The snippet grew roots inside the plastic jug. Hubby found a job in Florida, so we moved – this time with plant-jug steadied on the floor board of my car. We left the scraggly trunk behind. Later my cousin opened the cabin for the spring and found it had sprouted! She kept watering it and the next summer we snipped it off the trunk, jugged it, and took it back to Florida. Now we had two corn plants, side by side in the same pot.

In 2008 we moved back to Texas. For reasons I will not go into, my husband developed medical problems and grew more and more ill. During this time, one of the corn plants wouldn’t thrive. It’s leaves were lighter in color, the other was lush and green. As he diminished, so did the plant. One by one the leaves yellowed and withered. I planted it in it’s own pot but no amount of soil, food or horticultural care would stop it’s decline. Eventually, two years later, the scraggly one died. The last leaf dropped off. It left me with an eerie feeling, to be realized forty-eight hours later when my husband died in the shower getting ready for work.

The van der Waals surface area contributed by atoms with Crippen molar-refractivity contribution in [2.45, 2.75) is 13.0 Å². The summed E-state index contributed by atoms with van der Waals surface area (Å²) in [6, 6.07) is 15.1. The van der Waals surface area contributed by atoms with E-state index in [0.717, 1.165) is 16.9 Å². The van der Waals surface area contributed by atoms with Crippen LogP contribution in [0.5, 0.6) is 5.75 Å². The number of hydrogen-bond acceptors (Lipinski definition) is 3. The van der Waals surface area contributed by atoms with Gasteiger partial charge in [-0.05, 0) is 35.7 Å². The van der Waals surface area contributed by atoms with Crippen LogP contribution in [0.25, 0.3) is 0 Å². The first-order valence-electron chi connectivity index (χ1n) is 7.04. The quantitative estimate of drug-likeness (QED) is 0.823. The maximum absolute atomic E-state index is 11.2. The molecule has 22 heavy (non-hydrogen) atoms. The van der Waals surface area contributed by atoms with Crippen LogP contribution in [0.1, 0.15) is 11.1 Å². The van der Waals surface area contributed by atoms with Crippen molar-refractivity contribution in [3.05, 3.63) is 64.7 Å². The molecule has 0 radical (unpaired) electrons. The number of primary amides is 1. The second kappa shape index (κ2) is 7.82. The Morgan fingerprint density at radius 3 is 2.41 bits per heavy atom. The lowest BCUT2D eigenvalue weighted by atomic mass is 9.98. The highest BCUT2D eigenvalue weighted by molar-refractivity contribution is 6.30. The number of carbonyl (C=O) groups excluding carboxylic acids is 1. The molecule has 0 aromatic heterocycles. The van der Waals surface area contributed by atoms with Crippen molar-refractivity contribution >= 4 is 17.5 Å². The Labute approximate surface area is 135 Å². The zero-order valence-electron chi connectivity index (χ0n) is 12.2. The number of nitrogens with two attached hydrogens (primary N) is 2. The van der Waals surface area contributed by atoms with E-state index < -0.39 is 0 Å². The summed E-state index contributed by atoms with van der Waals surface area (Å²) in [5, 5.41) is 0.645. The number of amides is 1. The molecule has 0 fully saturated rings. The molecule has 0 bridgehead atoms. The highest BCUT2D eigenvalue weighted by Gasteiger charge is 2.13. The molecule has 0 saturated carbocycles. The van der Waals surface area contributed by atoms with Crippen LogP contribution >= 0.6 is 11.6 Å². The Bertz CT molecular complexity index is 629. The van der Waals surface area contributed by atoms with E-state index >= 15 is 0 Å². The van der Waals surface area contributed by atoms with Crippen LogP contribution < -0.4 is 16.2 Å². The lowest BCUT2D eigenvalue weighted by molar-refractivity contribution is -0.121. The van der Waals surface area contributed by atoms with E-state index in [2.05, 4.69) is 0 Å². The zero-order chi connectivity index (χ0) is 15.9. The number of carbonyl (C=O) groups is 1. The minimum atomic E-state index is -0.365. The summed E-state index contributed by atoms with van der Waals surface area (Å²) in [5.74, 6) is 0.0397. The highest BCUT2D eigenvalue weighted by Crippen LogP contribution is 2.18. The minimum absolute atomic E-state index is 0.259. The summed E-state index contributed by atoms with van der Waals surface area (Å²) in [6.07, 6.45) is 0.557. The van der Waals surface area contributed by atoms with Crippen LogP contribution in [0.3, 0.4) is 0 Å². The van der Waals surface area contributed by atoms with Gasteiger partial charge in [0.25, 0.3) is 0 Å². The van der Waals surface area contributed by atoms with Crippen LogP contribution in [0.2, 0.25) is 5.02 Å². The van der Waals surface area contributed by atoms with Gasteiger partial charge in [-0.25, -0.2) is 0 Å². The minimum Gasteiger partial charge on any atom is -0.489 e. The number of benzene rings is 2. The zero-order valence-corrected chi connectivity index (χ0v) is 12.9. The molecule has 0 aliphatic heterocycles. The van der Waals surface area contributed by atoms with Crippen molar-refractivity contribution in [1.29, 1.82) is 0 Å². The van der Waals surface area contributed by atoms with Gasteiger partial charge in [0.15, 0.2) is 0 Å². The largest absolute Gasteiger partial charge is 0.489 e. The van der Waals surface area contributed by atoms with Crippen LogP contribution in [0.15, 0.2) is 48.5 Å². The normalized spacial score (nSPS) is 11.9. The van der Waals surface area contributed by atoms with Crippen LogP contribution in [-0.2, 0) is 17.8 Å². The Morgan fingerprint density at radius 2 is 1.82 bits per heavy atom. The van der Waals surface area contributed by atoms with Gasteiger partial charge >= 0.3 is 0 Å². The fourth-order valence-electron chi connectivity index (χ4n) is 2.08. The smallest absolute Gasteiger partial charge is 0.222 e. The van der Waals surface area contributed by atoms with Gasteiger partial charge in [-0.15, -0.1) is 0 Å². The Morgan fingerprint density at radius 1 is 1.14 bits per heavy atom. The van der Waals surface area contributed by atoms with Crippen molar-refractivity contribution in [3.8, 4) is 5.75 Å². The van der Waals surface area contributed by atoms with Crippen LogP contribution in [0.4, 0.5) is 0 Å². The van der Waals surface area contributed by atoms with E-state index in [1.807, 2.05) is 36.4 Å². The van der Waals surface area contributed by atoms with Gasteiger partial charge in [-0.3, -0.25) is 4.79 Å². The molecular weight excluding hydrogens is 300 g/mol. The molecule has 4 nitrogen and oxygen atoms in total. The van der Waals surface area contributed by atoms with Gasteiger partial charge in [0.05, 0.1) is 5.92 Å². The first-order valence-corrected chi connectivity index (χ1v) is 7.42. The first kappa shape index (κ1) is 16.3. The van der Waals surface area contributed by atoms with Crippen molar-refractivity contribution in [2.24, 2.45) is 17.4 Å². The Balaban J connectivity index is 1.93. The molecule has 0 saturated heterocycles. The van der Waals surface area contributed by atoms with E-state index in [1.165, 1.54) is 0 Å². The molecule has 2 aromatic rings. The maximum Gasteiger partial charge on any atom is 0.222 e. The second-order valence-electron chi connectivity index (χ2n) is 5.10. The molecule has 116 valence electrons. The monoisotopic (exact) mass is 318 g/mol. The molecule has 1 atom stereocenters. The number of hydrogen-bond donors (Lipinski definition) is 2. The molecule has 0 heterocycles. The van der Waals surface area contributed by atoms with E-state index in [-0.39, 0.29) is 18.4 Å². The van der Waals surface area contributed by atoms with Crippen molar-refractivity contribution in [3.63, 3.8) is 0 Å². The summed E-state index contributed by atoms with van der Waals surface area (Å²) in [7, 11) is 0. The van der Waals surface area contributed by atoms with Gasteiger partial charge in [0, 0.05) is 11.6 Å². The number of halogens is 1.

I moved with the healthy one to an apartment, and my son later moved in with me to ease my widowhood. Lo and behold, a “shoot” began to grow off the surviving corn plant. An offspring. Here is the plant today, June 2017.

My son no longer lives with me, but often when he comes over, he bends down, looks at the corn plant and says, “Well, I guess God wants us both to live a bit longer. Lookin’ good, plant.”

On the “bad days” when my chronic pain gets to me, I see the lush green plant and it helps me put things in perspective. It is as if God is telling me He still wants me to “bloom where I am planted.”

Read Full Post »

%d bloggers like this: